China is the world's largest producer of cotton. The United States has been the largest exporter for many years. In the United States, cotton is measured in bales, which measure 0.48 cubic meters and weigh 226.8 kilograms. There are four commercially grown species of cotton, all domesticated in antiquity: Gossypium hirsutum – upland cotton, native to Central America, the Caribbean and southern Florida Gossypium barbadense – known as extra-long staple cotton, native to tropical South America Gossypium arboreum – tree cotton, native to India and Pakistan Gossypium herbaceum – Levant cotton, native to southern Africa and the Arabian Peninsula The two New World cotton species account for the vast majority of modern cotton production, but the two Old World species were used before the 1900s. While cotton fibers occur in colors of white, brown and green, fears of contaminating the genetics of white cotton have led many cotton-growing locations to ban the growing of colored cotton varieties; the word "cotton" has Arabic origins, derived from the Arabic word قطن.
This was the usual word for cotton in medieval Arabic. The word entered the Romance languages in the mid-12th century, English a century later. Cotton fabric was known to the ancient Romans as an import but cotton was rare in the Romance-speaking lands until imports from the Arabic-speaking lands in the medieval era at transformatively lower prices; the earliest evidence of cotton use in the Indian subcontinent has been found at the site of Mehrgarh and Rakhigarhi where cotton threads have been found preserved in copper beads. Cotton cultivation in the region is dated to the Indus Valley Civilization, which covered parts of modern eastern Pakistan and northwestern India between 3300 and 1300 BC; the Indus cotton industry was well-developed and some methods used in cotton spinning and fabrication continued to be used until the industrialization of India. Between 2000 and 1000 BC cotton became widespread across much of India. For example, it has been found at the site of Hallus in Karnataka dating from around 1000 BC.
Cotton bolls discovered in a cave near Tehuacán, have been dated to as early as 5500 BC, but this date has been challenged. More securely dated is the domestication of Gossypium hirsutum in Mexico between around 3400 and 2300 BC. In Peru, cultivation of the indigenous cotton species Gossypium barbadense has been dated, from a find in Ancon, to c. 4200 BC, was the backbone of the development of coastal cultures such as the Norte Chico and Nazca. Cotton was grown upriver, made into nets, traded with fishing villages along the coast for large supplies of fish; the Spanish who came to Mexico and Peru in the early 16th century found the people growing cotton and wearing clothing made of it. The Greeks and the Arabs were not familiar with cotton until the Wars of Alexander the Great, as his contemporary Megasthenes told Seleucus I Nicator of "there being trees on which wool grows" in "Indica"; this may be a reference to "tree cotton", Gossypium arboreum, a native of the Indian subcontinent. According to the Columbia Encyclopedia: Cotton has been spun and dyed since prehistoric times.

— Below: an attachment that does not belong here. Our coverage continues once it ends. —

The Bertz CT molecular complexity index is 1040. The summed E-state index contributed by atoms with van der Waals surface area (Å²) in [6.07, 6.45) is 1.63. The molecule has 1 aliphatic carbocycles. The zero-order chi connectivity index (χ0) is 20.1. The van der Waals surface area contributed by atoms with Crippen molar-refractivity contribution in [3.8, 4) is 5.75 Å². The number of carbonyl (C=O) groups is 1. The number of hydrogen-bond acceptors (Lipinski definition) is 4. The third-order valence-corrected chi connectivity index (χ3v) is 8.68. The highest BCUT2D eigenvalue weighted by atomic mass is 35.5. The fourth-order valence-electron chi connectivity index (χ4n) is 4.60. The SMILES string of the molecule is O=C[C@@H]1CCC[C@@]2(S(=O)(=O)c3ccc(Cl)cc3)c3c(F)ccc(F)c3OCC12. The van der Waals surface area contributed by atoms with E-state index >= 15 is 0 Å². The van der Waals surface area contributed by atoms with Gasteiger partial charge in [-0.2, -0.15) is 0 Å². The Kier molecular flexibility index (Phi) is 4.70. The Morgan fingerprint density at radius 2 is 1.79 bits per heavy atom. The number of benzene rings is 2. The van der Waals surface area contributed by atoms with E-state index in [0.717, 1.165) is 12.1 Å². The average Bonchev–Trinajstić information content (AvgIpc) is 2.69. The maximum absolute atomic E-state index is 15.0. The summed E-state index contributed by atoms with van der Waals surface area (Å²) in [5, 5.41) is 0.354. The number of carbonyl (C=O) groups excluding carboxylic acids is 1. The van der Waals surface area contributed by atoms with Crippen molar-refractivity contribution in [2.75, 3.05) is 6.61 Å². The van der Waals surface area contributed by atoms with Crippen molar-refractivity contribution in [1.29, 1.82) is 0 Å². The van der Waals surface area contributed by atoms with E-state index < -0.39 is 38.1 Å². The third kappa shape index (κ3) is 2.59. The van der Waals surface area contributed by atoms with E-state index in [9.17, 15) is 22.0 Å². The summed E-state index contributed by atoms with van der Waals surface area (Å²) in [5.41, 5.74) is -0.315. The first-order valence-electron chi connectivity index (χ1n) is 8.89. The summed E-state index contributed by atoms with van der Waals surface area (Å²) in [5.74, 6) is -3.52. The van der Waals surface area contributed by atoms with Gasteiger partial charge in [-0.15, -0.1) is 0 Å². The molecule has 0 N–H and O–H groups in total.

It clothed the people of ancient India and China. Hundreds of years before the Christian era, cotton textiles were woven in India with matchless skill, their use spread to the Mediterranean countries. In Iran, the history of cotton dates back to the Achaemenid era; the planting of cotton was common in Merv and Pars of Iran. In Persian poets' poems Ferdowsi's Shahname, there are references to cotton. Marco Polo refers to the major products including cotton. John Chardin, a French traveler of the 17th century who visited Safavid Persia, spoke approvingly of the vast cotton farms of Persia. During the Han dynasty, cotton was grown by Chinese peoples in the southern Chinese province of Yunnan. Egyptians spun cotton in the first seven centuries of the Christian era. Handheld roller cotton gins had been used in India since the 6th century, was introduced to other countries from there. Between the 12th and 14th centuries, dual-roller gins appeared in China; the Indian version of the dual-roller gin was preval